By way of personal reference, and after twenty-two years, I must say that this man has never failed me. In Him, there have been no disappointments, nor have I felt in evaluating other commitments there might be one superior for me. I have found in Him an adequate solution to the problem of existential guilt and anxiety. He offers a unique adequacy that becomes personal as one becomes one with Him. Notwithstanding Feuerbach’s concept of alienation through submission to God, it has seemed to me that my commitment has been a deterrent to alienation, for this commitment is one for which I have been made.

Thank you for allowing me to develop as a counselor. I am equally pleased that I can write in this somewhat fragmented way of my personal commitment. I have allowed evaluation and encouraged actively a personal scrutiny of my own commitments. These are yet with openness as much as my perceptions allow me to be open. At this point in my development, I counsel from a theistic-humanistic frame of reference, if I can be allowed the privilege of combining two of Lowe’s basic value orientations. I desire commitment to be real for me, yet I desire equally that I shall always possess the quality of tentativeness or perhaps flexibility.

Thoughts on Discipleship

The purpose of this reading is to draw together some thoughts that can be used to present a challenge to others in the making and perpetuating disciples. These are not intended to be a scholarly presentation of the subject, but a drawing together of random ideas that will be useful and encouraging to others.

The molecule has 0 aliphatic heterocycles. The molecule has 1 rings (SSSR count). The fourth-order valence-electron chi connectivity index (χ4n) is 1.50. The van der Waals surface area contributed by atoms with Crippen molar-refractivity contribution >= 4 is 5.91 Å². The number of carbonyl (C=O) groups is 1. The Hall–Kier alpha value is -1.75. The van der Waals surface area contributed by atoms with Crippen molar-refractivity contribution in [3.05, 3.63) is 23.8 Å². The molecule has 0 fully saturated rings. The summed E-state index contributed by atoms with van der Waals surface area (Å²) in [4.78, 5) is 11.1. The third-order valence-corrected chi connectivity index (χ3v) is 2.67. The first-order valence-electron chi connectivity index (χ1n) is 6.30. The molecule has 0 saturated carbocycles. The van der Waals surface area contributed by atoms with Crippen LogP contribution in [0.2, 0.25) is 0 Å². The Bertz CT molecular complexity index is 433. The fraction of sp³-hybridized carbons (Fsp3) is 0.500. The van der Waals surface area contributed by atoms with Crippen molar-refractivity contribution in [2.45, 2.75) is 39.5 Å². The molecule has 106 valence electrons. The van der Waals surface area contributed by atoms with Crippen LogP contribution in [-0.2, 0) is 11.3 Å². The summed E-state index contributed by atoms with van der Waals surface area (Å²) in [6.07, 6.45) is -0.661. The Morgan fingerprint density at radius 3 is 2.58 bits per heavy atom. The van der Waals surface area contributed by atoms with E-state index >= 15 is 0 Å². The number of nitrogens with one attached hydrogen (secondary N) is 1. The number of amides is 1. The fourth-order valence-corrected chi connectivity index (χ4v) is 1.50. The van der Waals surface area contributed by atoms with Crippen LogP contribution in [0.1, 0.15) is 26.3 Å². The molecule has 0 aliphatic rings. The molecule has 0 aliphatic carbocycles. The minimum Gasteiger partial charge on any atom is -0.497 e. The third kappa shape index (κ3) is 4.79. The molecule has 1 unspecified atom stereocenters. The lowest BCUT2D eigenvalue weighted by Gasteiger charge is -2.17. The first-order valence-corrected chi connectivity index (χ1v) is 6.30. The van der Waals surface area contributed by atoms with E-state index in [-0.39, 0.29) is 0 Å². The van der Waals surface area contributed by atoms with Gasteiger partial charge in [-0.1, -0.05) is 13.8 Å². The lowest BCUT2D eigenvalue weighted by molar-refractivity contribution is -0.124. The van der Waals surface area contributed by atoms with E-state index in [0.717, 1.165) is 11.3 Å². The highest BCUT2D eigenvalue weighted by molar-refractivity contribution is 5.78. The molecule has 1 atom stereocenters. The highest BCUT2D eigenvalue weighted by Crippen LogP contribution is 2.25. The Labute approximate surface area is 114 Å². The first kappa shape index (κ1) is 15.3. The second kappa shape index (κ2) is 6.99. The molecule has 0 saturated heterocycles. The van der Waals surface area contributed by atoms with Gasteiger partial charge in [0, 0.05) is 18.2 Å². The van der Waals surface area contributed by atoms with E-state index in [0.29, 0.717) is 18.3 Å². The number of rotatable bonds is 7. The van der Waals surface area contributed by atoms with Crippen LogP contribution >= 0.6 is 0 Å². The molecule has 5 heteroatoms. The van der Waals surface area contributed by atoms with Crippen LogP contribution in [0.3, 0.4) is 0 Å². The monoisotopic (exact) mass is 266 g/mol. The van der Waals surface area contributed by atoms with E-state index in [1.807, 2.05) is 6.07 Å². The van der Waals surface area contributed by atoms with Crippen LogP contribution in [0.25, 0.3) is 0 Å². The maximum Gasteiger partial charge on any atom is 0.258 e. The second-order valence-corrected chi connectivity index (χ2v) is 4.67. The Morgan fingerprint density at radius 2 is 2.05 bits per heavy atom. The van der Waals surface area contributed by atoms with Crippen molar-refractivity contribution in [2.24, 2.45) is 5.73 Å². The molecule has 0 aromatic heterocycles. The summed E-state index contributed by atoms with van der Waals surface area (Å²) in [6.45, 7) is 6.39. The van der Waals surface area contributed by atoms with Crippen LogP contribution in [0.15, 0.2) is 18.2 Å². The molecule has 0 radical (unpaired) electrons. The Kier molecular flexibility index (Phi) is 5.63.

I. Discipleship is involved in the great commission of our Savior before He ascended into heaven, Matthew 28:19, 20. This passage has been used to call the church to its work in the mission of propagating the Gospel throughout all nations. But the implications involve more than simply sharing the gospel — it says we are to make disciples and teach men and women.

II. What is involved in discipleship?

A. Discipleship includes the ability and desire to help someone come in contact with and know the gospel in a very personal way. We believe that salvation comes through individual faith, rather than faith in an organization or family relationship, John 3:16. It is therefore important to help a person understand the Gospel clearly. If I am to disciple, I must know the Gospel in a clear communicable way so I can readily share it with another.